FASA/1989-182: A Four-Legged (should not) Admire a Two-Legged

No one would remain forever in the classroom as long as them. The students and the lecturers would leave the classroom as soon as they could—immediately as the bell was ringing almost running, they down the stairs.

And so were the janitors and the custodians, in every weekday, the things were always the same for them: to leave the college building after each classroom was cleaned and the chair was arranged in certain position.

But, there was no human being would spend her or his time, each night and day in the classroom of this college building, watching every single thing inside the classroom. Therefore, neither no one would talk that it was impossible to see that they—a group of chairs, were talking when humans were not around them.

It was a Thursday night in the last week of the second semester, and tomorrow would be a judgment day for every chair in the classroom. Some of them—the wrecked, rusty or bad-looking chairs, would be taken out of the class.

In the second row near the window and the door, the two leftmost chairs were talking to each other in the middle of a dark, silent night.

“How if I tell my deepest feeling toward her tomorrow?” the oldest chair in the class—the silver-painted student chair asked to his younger companion, a glossy black-painted student chair.

“Don’t be silly. You’ve been here since 1989, and now you will ruin all the vows that we’ve been made as chairs, won’t you? And you’re the most blessed chair I’ve ever known. You’re once in a blue moon. For 27 years and 27 times, you passed all the eliminations,” said the younger chair.

“Yeah, I know. Thank God—and of course thank all the joiners and the carpenters all over the world. But boy, have you been in love before?”

“Yeah, of course, I’m falling in love with FIB/2012-079,” he mentioned the number which is stamped in the backrest of a female chair back there—about three rows apart from them. It had been their habit to take the number on their backrest as their name. “and my point is, I’m in love with a chair, the same being with us.”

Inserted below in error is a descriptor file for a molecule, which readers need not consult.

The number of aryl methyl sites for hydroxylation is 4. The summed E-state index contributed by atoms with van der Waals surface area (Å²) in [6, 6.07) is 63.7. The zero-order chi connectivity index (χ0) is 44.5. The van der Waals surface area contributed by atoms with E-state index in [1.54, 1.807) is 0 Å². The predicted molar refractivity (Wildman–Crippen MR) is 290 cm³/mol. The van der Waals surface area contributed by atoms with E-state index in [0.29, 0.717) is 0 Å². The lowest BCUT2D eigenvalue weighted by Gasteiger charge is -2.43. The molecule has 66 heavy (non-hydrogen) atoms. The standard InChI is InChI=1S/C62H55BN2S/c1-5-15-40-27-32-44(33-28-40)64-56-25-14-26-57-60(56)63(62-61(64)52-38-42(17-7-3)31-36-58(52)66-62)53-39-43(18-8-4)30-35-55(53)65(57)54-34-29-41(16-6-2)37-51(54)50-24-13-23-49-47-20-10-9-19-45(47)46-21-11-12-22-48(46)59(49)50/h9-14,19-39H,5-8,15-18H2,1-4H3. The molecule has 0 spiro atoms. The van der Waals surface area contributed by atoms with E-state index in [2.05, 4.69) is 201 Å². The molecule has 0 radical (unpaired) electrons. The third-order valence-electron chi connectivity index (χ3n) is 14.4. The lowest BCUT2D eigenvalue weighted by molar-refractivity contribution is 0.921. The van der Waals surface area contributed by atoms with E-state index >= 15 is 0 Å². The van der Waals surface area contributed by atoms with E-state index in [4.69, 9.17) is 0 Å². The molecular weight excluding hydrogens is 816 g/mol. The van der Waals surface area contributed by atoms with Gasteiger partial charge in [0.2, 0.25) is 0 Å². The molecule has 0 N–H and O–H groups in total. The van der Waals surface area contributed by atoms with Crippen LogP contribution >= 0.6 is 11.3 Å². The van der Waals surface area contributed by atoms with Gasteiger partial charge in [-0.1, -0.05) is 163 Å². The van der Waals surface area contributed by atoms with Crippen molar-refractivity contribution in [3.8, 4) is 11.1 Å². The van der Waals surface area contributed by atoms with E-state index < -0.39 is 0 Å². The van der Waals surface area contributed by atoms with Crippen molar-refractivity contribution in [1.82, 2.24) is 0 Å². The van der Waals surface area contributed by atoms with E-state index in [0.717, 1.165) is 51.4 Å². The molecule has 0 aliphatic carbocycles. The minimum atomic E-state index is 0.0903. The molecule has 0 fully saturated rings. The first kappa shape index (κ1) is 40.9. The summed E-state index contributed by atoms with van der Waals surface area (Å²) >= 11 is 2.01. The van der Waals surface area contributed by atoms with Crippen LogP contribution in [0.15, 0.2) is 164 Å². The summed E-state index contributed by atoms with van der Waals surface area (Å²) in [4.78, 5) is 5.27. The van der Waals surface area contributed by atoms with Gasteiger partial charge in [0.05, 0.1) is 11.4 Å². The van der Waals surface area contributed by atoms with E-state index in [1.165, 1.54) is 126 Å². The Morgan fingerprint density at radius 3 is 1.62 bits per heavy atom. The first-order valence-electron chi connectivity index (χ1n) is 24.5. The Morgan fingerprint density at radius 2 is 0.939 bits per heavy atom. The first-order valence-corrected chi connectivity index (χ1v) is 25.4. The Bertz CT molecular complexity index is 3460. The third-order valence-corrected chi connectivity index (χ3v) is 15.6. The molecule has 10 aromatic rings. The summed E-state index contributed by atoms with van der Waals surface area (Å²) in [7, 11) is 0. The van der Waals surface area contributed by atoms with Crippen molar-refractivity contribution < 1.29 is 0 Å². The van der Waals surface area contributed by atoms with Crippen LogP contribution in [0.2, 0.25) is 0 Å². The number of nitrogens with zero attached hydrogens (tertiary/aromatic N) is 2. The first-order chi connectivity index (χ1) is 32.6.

“Then what should I do? Give up to this unfair condition? And I do believe in destiny—I’m her special chair since the first time she entered this class until now after she has become one of the lecturers in this college. God keeps me stay here to give me more chance with her.”

“And perhaps tomorrow your chance will be all over.”

“Why are you guys—the youngsters nowadays—always very pessimistic with anything? Can you become more optimistic sometimes?”

“Well, old-man, perhaps we come from a very different age. I’m just trying to make everything easier for you. The easier way for your old rusty screw, isn’t it good for you?”

“You mean an instant way, eh? You, the generation of yours, are just too mellow and I think it has something to do with how God created you with the industrial-instant mass production way.”

“Slow-down, old-man, we’re just talking about a girl—I mean a woman, or even worse, a married woman. However, we are still the same creature, a chair.”

“No, you’re just a robotic chair generation without heart and chairity,” he meant to humanity in a chair term.

“Well, then tomorrow you will reveal to this human that you, a chair, love her. And once again, forgive my cynical way of thinking, but I think this human will run out of class and then jump from the second floor even before you finished your first sentence,” the younger chair said in a slow tempo and with several stresses in some parts in order to show how sure he was.

“Well, that is the worst scenario that can happen, from you—a young boy,from a pessimistic, realistic and hopeless generation of today. Can you, just for a while, become a little bit more positive of something?”

“Well, let’s say that this woman will understand you and she will love you too. But, I think you still remember that God will punish, with a very bad suffering, a chair who show human their ability to talk, to listen, to think, and to feel. Our duty from God as a chair is only to be sat by humans, no more than that”.

“Yeah, perhaps you’re right, no more than that. But, screw god, at least she knows all my feelings toward her. I will…”

In a sudden, the door was opened in one immediate motion. All the wind of night was blowing so hard into the class and it seemed trying to deliver something from the outside.

“I hear all of them. You don’t need to speak anything to me, tonight or tomorrow. Because now, I already know,” she whispered while she down his knee and leanedhis head over that one particular chair.

The night inside the classroom never became so silent like that night, right after the woman ended her whisper.

Preference: “Rico de Coro” by Dewi Lestari

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